About a month ago while in a highly ambitious, overly optimistic mood I decided to create a blog. Since then, obviously with this being my first posting, i have not obtained the same zeal i once hoped i would have of being an avid blogger. It seems that there is a certain amount of pressure that goes along with the first posting. Thus, the past month has been spent searching for something worthy of being blogable. Many things have crossed my mind or have been suggested by others who wish for me to get on the ball with the blog. There is no doubt that many of those will turn into postings in the future.
However......I recently started a new book about church history and came across this poem that prefaced the introduction and couldn't resist sharing it. I almost bypassed it because i was anxious to start the first chapter and poetry is probably my least favorite form of literature. I wish i liked it...i really do. I'm thankful i gave it a second glance though because i was able to find wonderful insight in regard to truth and beauty in its imagery.....hope you enjoy!
The Calf Path
One day through the primeval wood
A calf walked home as good calves should;
But made a trail all bent askew,
A crooked trail as all calves do.
Since then three hundred years have fled,
And I infer the calf is dead;
But still he left behind his trail,
And thereby hangs my moral tale
The trail was taken up next day
By a lone dog that passed that way;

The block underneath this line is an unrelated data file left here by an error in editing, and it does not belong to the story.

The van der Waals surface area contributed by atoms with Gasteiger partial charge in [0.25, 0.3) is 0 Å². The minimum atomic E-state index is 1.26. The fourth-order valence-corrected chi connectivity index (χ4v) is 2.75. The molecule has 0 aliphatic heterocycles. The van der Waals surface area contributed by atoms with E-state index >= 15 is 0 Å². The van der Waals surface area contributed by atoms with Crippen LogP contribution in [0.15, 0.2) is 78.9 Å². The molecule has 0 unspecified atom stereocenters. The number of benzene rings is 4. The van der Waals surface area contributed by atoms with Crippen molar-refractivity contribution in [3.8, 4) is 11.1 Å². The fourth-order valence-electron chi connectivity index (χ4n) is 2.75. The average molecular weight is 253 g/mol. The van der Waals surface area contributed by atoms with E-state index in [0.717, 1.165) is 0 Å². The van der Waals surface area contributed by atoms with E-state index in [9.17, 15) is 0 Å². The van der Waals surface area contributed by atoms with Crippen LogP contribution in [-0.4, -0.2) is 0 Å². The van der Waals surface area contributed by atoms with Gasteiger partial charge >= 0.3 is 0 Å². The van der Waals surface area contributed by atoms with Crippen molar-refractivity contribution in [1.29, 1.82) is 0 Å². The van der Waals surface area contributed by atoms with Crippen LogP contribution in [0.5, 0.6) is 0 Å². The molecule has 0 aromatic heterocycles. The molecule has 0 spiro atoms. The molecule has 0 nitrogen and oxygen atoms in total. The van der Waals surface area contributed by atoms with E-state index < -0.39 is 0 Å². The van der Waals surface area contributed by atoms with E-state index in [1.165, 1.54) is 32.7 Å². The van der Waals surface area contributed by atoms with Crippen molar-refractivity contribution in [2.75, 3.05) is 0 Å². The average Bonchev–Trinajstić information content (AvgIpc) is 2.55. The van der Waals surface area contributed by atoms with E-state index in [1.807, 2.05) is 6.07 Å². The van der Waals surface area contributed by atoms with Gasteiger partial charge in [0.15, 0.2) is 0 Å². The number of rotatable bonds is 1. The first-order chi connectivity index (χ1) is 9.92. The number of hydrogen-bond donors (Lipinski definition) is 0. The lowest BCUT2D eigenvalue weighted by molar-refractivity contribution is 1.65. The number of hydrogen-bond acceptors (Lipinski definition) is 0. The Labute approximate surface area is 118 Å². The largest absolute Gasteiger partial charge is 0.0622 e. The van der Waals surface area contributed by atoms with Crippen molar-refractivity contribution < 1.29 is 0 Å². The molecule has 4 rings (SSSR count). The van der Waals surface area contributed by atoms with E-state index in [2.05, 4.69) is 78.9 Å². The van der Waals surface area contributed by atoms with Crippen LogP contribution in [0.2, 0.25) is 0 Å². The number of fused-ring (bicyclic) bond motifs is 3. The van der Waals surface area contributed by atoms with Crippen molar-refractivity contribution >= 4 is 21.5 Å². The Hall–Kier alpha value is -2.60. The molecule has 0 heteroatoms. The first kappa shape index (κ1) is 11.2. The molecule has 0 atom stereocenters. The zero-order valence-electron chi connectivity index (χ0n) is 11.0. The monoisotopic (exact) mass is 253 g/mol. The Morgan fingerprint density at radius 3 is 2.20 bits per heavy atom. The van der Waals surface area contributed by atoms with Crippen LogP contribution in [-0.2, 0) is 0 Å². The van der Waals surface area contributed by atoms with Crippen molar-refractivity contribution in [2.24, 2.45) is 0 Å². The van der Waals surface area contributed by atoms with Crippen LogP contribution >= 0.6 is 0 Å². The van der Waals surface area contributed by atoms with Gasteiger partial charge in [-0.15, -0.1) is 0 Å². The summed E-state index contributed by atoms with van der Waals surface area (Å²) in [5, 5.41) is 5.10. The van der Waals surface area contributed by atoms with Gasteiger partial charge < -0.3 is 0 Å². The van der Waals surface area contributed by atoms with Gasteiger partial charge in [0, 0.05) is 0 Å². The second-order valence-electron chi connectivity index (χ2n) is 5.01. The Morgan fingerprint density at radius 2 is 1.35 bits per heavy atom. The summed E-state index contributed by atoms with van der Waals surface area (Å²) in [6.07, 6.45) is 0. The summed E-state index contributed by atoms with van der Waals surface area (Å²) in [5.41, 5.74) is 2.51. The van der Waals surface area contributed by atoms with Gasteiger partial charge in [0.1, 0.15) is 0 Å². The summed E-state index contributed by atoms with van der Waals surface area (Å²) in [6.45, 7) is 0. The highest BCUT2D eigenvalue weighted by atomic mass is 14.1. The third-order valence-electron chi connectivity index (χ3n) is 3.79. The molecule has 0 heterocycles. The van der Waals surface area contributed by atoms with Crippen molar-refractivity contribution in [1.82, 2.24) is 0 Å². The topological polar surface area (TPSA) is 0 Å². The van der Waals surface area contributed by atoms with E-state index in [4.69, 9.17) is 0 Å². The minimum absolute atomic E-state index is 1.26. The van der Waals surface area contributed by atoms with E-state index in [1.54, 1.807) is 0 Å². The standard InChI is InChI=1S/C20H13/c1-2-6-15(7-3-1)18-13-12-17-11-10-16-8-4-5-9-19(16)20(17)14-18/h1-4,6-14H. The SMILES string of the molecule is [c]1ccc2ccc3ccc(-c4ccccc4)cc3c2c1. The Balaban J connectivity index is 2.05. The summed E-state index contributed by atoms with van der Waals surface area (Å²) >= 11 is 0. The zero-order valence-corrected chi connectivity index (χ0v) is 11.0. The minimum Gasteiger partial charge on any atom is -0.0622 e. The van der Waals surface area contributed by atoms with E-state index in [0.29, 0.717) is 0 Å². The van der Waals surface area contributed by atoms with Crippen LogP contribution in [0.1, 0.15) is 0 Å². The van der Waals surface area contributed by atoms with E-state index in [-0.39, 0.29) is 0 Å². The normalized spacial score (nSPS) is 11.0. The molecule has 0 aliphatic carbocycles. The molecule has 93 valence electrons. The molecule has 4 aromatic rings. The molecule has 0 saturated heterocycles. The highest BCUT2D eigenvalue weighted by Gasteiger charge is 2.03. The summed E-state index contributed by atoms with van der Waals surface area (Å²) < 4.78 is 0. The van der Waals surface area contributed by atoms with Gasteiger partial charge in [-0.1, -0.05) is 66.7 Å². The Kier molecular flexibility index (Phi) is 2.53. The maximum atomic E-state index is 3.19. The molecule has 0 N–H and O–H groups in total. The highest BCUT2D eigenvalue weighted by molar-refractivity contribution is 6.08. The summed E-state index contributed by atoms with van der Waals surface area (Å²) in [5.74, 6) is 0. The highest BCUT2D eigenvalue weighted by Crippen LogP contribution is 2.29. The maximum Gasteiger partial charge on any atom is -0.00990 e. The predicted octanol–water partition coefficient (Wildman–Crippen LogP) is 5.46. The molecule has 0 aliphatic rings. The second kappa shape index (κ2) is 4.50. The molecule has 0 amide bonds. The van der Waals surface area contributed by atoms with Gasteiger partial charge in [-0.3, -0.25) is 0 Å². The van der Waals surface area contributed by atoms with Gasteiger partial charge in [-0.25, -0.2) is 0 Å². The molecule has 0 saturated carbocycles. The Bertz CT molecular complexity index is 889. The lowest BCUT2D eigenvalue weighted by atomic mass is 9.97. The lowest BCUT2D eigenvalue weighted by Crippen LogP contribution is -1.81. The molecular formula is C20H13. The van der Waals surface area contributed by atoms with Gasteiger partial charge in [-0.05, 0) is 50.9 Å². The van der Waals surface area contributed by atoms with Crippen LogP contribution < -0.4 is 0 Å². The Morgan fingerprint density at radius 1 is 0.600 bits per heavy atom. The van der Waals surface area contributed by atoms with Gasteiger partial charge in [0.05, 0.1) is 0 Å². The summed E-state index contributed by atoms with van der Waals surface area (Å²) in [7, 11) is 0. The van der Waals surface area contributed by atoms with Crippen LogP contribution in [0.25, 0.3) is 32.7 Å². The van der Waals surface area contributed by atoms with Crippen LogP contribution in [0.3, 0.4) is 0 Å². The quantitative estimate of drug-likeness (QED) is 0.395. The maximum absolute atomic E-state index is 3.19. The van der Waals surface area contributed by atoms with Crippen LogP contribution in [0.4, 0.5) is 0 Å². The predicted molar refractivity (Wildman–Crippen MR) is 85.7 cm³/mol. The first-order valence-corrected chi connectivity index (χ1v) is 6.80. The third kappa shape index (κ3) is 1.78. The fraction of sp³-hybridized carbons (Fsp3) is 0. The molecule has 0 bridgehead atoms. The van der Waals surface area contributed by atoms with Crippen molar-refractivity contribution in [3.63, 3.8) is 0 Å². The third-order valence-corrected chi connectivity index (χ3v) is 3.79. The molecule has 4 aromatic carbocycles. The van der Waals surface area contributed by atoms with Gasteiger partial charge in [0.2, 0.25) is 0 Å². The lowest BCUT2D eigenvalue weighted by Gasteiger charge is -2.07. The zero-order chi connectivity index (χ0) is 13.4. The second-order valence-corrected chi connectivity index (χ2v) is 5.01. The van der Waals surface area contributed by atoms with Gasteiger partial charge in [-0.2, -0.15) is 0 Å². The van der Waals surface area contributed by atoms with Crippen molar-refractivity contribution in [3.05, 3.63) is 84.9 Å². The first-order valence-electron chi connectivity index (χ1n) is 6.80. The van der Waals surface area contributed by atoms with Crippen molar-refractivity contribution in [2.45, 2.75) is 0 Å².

And then a wise bell-whether sheep
Pursued the trail o'er hill and glade,
Through those old woods a path was made.
And many men wound in and out,
And dodged and turned and bent about,
And uttered words of righteous wrath
Because 'twas such a crooked path;
But still they followed - do not laugh -
The first migrations of that calf,
And through this winding wood-way stalked
Because he wobbled when he walked.
This forest path became a lane
That bent and turned and turned again;
This crooked lane became a road,
Where many a poor horse with his load
Toiled on beneath the burning sun,
And traveled some three miles in one.
And thus a century and a half
They trod the footsteps of that calf.
The years passed on in swiftness fleet,
The road became a village street;
And this before men were aware,
A city's crowded thoroughfare.
And soon the central street was this
Of a renowned metropolis;
And men two centuries and a half
Trod in the footsteps of that calf.
Each day a hundred thousand rout
Followed this zigzag calf about
And o'er crooked journey went
The traffic of a continent.
A hundred thousand men were led
By one calf near three centuries dead.
They followed still his crooked way,
And lost one hundred years a day;
For thus such reverence is lent
To well-established precedent.
A moral lesson this might teach
Were I ordained and called to preach;
For men are prone to go it blind
Along the Calf-path of the mind,
And work away from sun to sun
To do what other men have done.
They follow in the beaten track
And out and in, and forth and back,
And still their devious course pursue,
To keep the path that others do,
They keep the path a sacred groove,
Along which all their lives they move;
But how the wise old wood-gods laugh,
Who saw the first primeval calf.
Ah, many things this tale might teach -
But I am not ordained to preach.
Sam Walter Foss (1858-1911)